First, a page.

Greetings, North American Division Family,*
It seems like we just entered year 2021. And just like that, it is February. With so much going on, time passes very quickly. February in the United States has been designated as Black History Month. We celebrate it every year with the intention of fostering a better understanding of African Americans and their history in this country. The celebration this year in 2021 has special meaning given the impact of COVID, the economic downturn, political turmoil, and the racial unrest in our country. In many ways, the divide seems to be getting even deeper. Perhaps it's just deep-seated issues (that have always existed but have been bubbling beneath the surface), that are just coming out to be seen by all. Black History Month is just that—it is the history of a people, my people, Black people, their journey, their struggles, their disappointments, their contributions, and their triumphs. It is history.
Typically, we use this month to hear tremendous, courageous stories of the past and honor those from the past—and that is significant, and valuable, and we need to keep doing it. But this year, I would challenge us to do something in addition to that: find someone to tell your story to—someone who is not like you. Perhaps ask someone who is not like you about their story. And listen, just listen. I mean really listen, and reflect. Allow it to marinate, and let the Holy Spirit impress your heart and mind from what you hear. Then maybe you can share your story, and each person can listen to the other without judgment, or condemnation. But just listen to each other.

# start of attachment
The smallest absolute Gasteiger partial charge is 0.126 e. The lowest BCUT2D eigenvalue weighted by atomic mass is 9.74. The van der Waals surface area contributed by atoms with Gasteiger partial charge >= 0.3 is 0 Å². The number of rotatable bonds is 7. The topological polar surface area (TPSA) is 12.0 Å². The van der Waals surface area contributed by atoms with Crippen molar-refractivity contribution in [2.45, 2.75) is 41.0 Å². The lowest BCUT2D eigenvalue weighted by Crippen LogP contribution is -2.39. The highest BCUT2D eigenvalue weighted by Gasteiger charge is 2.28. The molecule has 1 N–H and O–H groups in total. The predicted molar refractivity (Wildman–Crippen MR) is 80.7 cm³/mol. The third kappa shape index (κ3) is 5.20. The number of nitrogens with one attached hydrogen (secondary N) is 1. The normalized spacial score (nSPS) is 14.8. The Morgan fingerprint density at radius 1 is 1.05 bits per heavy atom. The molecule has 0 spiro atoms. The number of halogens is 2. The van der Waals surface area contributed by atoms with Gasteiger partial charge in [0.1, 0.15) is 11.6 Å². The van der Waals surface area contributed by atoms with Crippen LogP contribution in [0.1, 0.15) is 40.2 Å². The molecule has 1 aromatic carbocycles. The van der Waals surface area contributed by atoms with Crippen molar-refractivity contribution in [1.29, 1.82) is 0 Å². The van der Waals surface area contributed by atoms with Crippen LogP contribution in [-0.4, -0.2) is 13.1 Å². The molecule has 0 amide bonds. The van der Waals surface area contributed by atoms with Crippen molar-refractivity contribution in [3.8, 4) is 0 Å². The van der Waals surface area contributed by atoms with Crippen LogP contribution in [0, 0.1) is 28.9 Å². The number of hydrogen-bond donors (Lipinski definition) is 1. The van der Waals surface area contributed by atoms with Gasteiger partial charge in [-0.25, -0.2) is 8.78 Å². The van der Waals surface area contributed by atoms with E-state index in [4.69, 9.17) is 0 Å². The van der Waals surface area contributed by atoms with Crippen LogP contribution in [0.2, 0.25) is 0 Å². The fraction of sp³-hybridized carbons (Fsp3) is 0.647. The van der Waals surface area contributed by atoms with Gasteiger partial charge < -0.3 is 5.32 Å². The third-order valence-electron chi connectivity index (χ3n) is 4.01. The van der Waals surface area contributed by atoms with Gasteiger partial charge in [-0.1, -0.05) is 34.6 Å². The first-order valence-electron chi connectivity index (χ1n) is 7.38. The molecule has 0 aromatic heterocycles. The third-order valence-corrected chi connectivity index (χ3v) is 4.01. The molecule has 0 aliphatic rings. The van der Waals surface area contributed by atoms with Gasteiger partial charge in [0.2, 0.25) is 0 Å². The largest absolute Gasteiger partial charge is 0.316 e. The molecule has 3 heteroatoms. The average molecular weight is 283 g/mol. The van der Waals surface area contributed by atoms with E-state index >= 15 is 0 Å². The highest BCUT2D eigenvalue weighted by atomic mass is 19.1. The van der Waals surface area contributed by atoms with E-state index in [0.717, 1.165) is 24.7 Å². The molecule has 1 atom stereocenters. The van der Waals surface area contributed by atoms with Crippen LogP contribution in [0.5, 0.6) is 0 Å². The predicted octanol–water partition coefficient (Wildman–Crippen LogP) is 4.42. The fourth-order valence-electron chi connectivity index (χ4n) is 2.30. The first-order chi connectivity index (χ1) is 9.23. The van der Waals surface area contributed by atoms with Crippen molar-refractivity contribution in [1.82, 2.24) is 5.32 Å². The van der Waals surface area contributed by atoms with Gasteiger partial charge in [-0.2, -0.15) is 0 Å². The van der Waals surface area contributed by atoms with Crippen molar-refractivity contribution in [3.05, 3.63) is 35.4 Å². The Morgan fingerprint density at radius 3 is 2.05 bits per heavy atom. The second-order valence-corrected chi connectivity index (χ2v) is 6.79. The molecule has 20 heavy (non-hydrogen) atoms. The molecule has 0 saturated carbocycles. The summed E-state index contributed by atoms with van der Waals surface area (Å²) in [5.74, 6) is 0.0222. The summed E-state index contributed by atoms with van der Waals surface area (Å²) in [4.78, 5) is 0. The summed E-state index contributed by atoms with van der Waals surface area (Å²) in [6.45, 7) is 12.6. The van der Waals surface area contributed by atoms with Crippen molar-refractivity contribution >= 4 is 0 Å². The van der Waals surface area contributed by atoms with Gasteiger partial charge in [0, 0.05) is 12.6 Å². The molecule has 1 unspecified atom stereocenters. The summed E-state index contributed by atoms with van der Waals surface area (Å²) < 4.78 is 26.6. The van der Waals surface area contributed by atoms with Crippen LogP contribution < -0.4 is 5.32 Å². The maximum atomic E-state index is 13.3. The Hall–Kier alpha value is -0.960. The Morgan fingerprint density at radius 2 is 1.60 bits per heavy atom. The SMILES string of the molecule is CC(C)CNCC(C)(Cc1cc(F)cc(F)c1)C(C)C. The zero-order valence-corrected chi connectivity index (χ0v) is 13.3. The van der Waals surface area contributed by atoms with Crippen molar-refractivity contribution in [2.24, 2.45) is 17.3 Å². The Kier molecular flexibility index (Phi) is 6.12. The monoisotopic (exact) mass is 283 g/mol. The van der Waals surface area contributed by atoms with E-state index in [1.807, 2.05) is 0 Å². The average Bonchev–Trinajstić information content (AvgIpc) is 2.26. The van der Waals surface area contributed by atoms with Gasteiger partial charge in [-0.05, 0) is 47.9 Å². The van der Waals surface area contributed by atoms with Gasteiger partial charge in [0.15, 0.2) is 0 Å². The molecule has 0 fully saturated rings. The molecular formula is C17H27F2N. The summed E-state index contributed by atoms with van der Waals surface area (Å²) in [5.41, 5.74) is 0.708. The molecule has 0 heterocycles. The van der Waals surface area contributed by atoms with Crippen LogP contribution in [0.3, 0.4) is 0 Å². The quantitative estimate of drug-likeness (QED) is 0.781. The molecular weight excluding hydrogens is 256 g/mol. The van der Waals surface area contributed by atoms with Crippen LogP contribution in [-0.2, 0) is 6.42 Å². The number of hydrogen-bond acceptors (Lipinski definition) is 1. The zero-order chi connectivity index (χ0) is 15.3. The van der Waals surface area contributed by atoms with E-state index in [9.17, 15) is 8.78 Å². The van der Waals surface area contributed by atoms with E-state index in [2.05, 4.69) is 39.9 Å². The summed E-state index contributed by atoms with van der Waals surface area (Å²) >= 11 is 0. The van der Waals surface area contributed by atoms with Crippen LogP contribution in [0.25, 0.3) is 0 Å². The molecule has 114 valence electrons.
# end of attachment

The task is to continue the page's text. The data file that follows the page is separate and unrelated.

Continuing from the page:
I'm talking about just a simple one-on-one sharing. You don't need an audience. You don't need a program, just a simple one-on-one, human being to human being. One person made in the image of God, talking to another person made in the image of God, diverse and different, but both equal in the sight of God. Perhaps the reminder that we're all His children—red, brown, yellow, black and white—all precious in His sight, might bring about a commonality of our humanity, a brotherhood and a sisterhood that will give this world what is sorely needs: an example of the love of God that is lived out in your life and in mine.
May our prayer be this Black History Month: God, help us to see each other as [You] see us. In a world of strife and bitterness, may God help us to be His instruments of love. May our prayer be, Lord, make me an instrument of your peace. Where there is hatred, let me sow love. Where there's injury, pardon. Where there is doubt, faith. Where there is despair, hope. Where there was darkness, light. And where there is sadness, Lord, help me to spread joy.
May God help each of us to be that instrument of peace in our community, in our world, and in our church. And may we use this month to remind us that we are all God's children. Precious in His sight.
God bless you,
G. Alexander Bryant, President of the Seventh-day Adventist Church in North America
* For clarity, minor edits have been made to this transcript.